Simona Halep was trying on her new shoes when she got the news direct from the draw about her tough section containing both Serena and Venus Williams at the Australian Open.
Even before she contemplates possible back-to-back matches in the third and fourth round against Venus and Serena, top-ranked Halep has to get through an opening match against Kaia Kanepi, who beat her in the first round at the U.S. Open last year.
Darren Cahill, a TV commentator and Halep’s coach until recently, texted her with details of the draw.
“When I saw the message, I was like, ‘Ok, whatever,'” she said. “I just enjoy the moment with the shoes, then I’ll think about the match. That’s it.”
She can do that now that she considers herself a genuine No. 1. Halep entered last year with the top-ranking but without a major to her credit.
After losing a tough, three-set final to Caroline Wozniacki at the Australian Open, she briefly lost the No. 1 spot but regained it quickly and will be into her 48th consecutive week in the top spot when the season’s first major starts. Her breakthrough at the French Open gave her all the confirmation she’d ever needed.
“It’s a big difference — I can say inside myself because I did what I wanted to do. I won a Grand Slam finally. Now I can say I’m a real No. 1,” Halep said of the difference between her approaches to this season and to last. “Before I said without a Grand Slam, you are not a real No. 1.
“I’m happy. I’m enjoying the time. Everything I’ve done last year made me be more relaxed. I try just to improve more in my game.”
Halep lost four straight matches to finish 2018, hampered by a back injury, and was beaten by Ashleigh Barty at the Sydney International to start this season. But she says her back is fine. She’s also without a coach in Melbourne, an appointment she’s taking time to consider.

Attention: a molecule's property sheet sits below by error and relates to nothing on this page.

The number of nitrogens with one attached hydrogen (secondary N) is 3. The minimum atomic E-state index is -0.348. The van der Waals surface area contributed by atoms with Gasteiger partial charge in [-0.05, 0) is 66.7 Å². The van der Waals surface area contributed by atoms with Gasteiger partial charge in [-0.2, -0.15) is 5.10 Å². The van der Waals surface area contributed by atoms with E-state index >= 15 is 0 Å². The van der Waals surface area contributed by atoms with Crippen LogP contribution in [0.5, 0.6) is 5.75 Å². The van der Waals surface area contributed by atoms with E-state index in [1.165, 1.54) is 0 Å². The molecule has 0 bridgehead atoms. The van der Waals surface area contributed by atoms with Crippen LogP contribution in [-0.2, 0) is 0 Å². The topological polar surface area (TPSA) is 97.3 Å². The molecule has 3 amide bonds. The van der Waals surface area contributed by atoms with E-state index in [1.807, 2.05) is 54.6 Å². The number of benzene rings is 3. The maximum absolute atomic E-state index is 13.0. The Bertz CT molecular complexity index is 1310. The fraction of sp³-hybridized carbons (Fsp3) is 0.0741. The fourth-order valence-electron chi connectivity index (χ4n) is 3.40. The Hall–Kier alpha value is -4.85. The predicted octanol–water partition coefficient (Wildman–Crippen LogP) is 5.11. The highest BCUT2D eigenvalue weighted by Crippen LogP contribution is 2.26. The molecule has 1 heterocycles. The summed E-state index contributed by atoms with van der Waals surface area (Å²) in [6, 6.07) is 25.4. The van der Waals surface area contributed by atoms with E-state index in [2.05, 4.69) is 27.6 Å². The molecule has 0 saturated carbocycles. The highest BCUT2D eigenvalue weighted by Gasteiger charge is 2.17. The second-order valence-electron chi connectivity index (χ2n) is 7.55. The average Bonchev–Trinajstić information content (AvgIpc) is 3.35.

U.S. Open champion Naomi Osaka looms as a potential semifinal rival for Halep, or Serena Williams, or whoever comes out of the tough top quarter.
A lot has changed for Osaka since capturing her first major title in New York last September, having never even reached the quarterfinals of a Grand Slam event.
Her victory there was overshadowed to a degree by Serena Williams’ clash with chair umpire Carlos Ramos during the final and subsequent $17,000 fine.
Williams missed the last Australian Open — she won here in 2017 while pregnant and was still on the sidelines after having her baby — but reached two major finals after returning to tennis. Despite being seeded 16th, she remains a strong contender to win her 24th Grand Slam singles title.
Osaka, meanwhile, is learning as she goes.
The 21-year-old said she’s slightly awkward in one-on-one conversations, but feels more at home answering questions and throwing in one-liners at packed news conferences.
As for her goals here, in a women’s field that has featured eight different major winners across the last two years, Osaka said it’s a work in progress, starting with her first-round against Magda Linette on Tuesday.
“No one wants to lose in the first round of a Slam,” she said. “From there, I’ve been in the third round 100 million times (in reality it’s nine times) already. That would be my next goal. Hopefully semis after that. Then I can think about, like, the finals and winning.”